Some puzzles are easy to figure out. Others keep you up at night ruminating over clues that never quite fit together the way one might expect them to do so.
Including the same investigator for all eight crimes in this anthology allowed me to get to know Scott Drayco at a much more leisurely pace than would otherwise be possible in a short story. While attempting to solve the mysteries before Scott does was challenging, the gradual exploration of this character’s troubled past is what truly endeared me to False Shadows. Scott has certain mannerisms and habits whose origins are eventually explored, and learning why he acts certain ways was even more rewarding at times than learning the identities of the criminals he pursues.
“The Devil to Play” acknowledges that it doesn’t answer all of the reader’s questions while still providing enough hints to propel the plot into a satisfying conclusion. In this tale an anonymous would-be thief threatens to steal the Lady Ambrose Stradivarius, an extremely valuable violin currently being shown at a museum. When a smoke bomb is set off Scott must figure out how anyone could steal a violin in less than a minute of chaos. I was completely stumped by this case, and seeing how Scott pieces the clues together provides valuable insight into his personality and character. This tale left me wishing for more information about how the thief came up with such an unusual plan.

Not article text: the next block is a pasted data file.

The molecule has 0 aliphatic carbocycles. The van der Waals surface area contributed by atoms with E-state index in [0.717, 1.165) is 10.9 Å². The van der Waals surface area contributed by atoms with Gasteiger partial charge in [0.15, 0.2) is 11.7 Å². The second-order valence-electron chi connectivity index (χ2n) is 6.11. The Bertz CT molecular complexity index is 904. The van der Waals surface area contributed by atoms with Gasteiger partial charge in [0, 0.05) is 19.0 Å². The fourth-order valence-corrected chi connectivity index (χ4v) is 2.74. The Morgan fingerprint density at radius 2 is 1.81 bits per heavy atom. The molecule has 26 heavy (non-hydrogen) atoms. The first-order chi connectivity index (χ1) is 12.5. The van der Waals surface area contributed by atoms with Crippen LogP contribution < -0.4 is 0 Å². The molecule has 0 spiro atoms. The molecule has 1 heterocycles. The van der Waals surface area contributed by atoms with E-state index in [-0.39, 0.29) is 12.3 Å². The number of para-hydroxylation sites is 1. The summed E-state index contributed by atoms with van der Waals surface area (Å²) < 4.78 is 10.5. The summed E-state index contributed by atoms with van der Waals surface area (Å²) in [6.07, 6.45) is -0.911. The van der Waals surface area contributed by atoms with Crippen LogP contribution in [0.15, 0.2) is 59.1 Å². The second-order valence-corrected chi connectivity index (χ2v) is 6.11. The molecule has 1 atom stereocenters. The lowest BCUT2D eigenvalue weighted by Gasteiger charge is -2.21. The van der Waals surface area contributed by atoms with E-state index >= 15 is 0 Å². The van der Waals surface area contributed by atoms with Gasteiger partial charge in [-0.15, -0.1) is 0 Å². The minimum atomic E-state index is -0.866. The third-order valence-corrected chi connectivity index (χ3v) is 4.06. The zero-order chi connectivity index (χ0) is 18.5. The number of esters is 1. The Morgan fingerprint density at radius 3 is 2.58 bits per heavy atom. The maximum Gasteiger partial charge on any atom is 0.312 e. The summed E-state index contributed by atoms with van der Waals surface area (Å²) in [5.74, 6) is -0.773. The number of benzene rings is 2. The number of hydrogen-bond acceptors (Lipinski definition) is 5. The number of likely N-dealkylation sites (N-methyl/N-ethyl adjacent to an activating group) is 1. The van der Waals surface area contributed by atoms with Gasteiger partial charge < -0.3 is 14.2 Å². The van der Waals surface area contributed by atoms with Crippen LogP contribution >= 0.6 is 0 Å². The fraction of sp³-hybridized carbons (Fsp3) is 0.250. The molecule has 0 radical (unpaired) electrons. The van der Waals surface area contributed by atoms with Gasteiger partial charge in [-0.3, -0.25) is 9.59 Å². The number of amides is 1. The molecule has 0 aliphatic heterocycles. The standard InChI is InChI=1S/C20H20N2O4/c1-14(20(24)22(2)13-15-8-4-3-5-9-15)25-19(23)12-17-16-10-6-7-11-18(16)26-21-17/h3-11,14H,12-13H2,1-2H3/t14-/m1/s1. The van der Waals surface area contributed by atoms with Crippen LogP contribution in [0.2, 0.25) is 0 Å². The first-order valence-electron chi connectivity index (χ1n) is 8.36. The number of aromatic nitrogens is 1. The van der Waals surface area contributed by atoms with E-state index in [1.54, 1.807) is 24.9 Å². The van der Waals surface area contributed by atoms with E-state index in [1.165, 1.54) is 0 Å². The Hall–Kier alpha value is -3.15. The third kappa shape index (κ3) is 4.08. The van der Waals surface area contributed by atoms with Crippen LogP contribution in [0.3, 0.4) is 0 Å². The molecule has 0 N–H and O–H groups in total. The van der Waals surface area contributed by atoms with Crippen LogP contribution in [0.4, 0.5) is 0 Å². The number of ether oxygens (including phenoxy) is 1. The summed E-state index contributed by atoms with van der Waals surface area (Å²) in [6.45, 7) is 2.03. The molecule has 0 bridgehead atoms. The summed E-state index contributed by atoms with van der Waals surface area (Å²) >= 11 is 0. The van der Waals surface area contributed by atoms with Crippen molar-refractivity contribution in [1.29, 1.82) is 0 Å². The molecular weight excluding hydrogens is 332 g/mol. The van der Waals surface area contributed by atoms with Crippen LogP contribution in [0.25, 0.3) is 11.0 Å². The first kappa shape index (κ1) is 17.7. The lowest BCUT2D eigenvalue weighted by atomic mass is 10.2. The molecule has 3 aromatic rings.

A few of the stories in this collection never quite gelled into compelling mysteries despite their attention grabbing premises. In “Terror of the Mind Bandit,” for example, a man named Floyd Lachance who is suffering from dementia repeatedly finds rotting eggs thrown against his door and hears someone playing a violin when he thinks he is alone. The clues about what is happening to him dribble out slowly, but Scott’s attempt to piece them together left me with almost as many questions as I had in the beginning. Had some of them been introduced earlier or this tale been given more space to develop it would have easily become my favorite piece in this collection due to the author’s crisp use of vivid adverbs and adjectives to describe what is happening in key scenes.
By far the best mystery in this novel was “Blood Antiphon.” In it, Scott is called in to interrogate a suspected killer whose unsettling connection to him is gradually revealed as the two men engage in an uneasy conversation about motives and their pasts. It is in this tale that the author’s talent for short, evocative descriptions is illuminated. My favorite quote from “Blood Antiphon” is as follows: “the man’s overall appearance might be unexceptional, but his eyes were not. Looking into them was like shining a light into dark water and watching ordinary objects twisted into distorted, colorless shapes.”
False Shadows kept me guessing until the very end. I’d recommend this book to experienced mystery readers who enjoy wrestling with skillfully placed hints that don’t easily reveal their secrets.
Editor's note: This article was originally published at Long and Short Reviews. It has been republished with permission. Like what you read? Subscribe to the SFRB's free daily email notice so you can be up-to-date on our latest articles. Scroll up this page to the sign-up field on your right.